Query re jewellery

Hello all, I’ve got a cadet who wears a catholic cross round her neck. Is that cadet allowed to continue this?

Many thanks

1 Like

AP1358c doesnt say anything regarding necklaces, however i think for this common sense should be applied, if its not that visible and on an ordinary parade it shouldn’t be a problem, only on formal parades should it become a problem but only if its visible

I’d pretty much agree with this. If it isn’t visible then we can pretend it isn’t being worn, even though it would be more correct not to wear it.

Unlike the 5 Ks, hijabs, yarmulkes and so on there is no requirement for catholics to wear crosses and they therefore don’t enjoy the same exemptions as the aforementioned items.

1 Like

Jones i can see your necklace

its religious sir

well done Jones for having faith…but I shouldnt be able to see it

somehow “religious” seems to be an excuse. it isn’t as stated above.
if it is worn to be seen, no no no, if it is discreetly worn, then it will be nature of being “discreet” will not be seen.

The exact phrase used with regard to jewellery generally is “in a manner which can be seen is prohibited” (from memory - I’ve had to refer to it in the past.

If it regularly “pops out” from behind the shirt, get a longer chain.

from AP1358c 1.07

Common misunderstanding, none of the above are ‘required’ by religion to be worn. They are worn out of choice. Just because permission to wear a cross is not explicitly stated doesn’t mean the same protection cannot be afforded for other religious items.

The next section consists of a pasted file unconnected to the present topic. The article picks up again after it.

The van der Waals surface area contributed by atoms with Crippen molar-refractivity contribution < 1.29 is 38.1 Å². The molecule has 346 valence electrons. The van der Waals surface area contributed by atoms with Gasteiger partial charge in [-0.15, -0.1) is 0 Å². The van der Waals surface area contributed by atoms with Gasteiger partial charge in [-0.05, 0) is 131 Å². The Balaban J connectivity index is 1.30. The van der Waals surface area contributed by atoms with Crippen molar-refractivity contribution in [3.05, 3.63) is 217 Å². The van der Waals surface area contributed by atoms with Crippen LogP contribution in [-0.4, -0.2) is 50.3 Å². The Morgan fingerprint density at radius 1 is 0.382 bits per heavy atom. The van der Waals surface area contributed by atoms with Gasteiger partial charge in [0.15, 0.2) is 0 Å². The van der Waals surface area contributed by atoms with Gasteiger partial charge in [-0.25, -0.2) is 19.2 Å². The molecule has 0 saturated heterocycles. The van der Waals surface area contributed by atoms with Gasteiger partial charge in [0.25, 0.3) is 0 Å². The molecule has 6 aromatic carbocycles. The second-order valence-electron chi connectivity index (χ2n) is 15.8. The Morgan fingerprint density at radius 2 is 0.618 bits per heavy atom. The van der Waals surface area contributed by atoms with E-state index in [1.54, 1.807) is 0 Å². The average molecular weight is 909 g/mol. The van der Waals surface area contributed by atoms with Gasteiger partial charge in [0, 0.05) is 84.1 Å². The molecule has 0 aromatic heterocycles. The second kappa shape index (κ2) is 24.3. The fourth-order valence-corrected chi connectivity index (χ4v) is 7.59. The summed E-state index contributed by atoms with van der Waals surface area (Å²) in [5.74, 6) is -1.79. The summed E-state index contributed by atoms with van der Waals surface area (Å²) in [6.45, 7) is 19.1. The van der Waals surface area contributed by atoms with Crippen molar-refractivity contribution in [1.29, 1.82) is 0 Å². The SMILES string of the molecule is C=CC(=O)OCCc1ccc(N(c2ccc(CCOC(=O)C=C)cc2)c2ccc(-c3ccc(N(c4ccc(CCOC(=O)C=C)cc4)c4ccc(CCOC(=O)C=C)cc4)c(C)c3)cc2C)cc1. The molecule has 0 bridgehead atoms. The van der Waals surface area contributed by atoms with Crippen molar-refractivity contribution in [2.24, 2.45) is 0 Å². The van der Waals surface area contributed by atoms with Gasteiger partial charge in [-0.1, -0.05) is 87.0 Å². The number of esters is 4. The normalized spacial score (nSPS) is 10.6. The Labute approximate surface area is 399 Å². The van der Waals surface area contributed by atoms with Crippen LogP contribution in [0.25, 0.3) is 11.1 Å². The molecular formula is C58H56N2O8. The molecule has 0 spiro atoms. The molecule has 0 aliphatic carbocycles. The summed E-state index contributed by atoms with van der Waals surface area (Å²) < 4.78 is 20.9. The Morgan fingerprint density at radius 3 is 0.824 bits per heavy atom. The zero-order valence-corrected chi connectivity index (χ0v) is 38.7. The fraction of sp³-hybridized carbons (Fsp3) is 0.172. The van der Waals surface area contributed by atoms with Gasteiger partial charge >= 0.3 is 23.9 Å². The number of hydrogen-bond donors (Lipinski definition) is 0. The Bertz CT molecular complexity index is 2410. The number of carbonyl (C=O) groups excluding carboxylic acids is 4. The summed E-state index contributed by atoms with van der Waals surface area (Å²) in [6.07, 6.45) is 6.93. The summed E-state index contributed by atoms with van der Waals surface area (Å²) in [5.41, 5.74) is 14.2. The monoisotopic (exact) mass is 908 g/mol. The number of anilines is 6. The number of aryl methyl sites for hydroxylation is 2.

I would echo the point of not visible on formal parades… but that doesn’t even need mentioning as on formal parades ie. long sleeves, tie and trousers, its not an issues as the necklace will not be visible.

Well, religion is a choice so obviously this is the case.

Think you missed my point. You can be Muslim and not wear a head scarf, you can be Sikh and not wear the 5 Ks, you can be Christian and wear a cross. It all depends on the background of the individual. Therefor it is unreasonable to say you cannot wear one religion symbol but you can wear another, regardless of how obtrusive or not they are.

There may be a subtle difference in play, but I admit to neither knowing enough about the specifics of these beliefs, nor really giving too much of a toss about it.

Which of these various items is a stated requirement in the relevant religious text? Whether an individual personally chooses not to wear the thing, we seem to be making allowances in our dress code to allow these religious “requirements” to be worn.

Now, which of the other religions has no such statement of requirement for their followers to wear a thing? In those cases there is no leeway granted and therefore any items that the person may otherwise choose to wear as a symbol of their personal belief is irrelevant.

There are stated exceptions in the dress regs to permit certain “religious” items. Christians have no listed exceptions, presumably because there are no such requirements.

There are certain things which form an integral part of following a religion and associated texts/beliefs - turbans, beards, (dare I say it dreadlocks - although a grey and debatable issue in some circumstances), etc.
The wearing of a cross, a St Christopher, or other is truly a matter of choice as it is not laid down in text or decreed by religious leaders/statute. Its meaning is personal to the wearer, as it could be argued any item of jewellery could hold a sentimental value for any number of non-religious grounds.

Having said that, it’s all pretty irrelevant as it is not prohibited, only should be kept hidden.

I actually have a bigger problem after festival season with access wristbands to be honest.

“Oh, I forgot I was wearing” a wide, fluorescent, tatty bit of plastic round my wrist?

Never understood that one. You don’t see people leaving their hospital wristbands on!

Similar to those who want to advertise their faith with a sign of the fish on their car…

Why the need to flaunt your religion?

People want to announce what is important to them, such as someone may wear a band t-shirt. There is no real harm in it but it isn’t always appropriate and there is always the risk someone else might be offended by it (in which case let them be offended)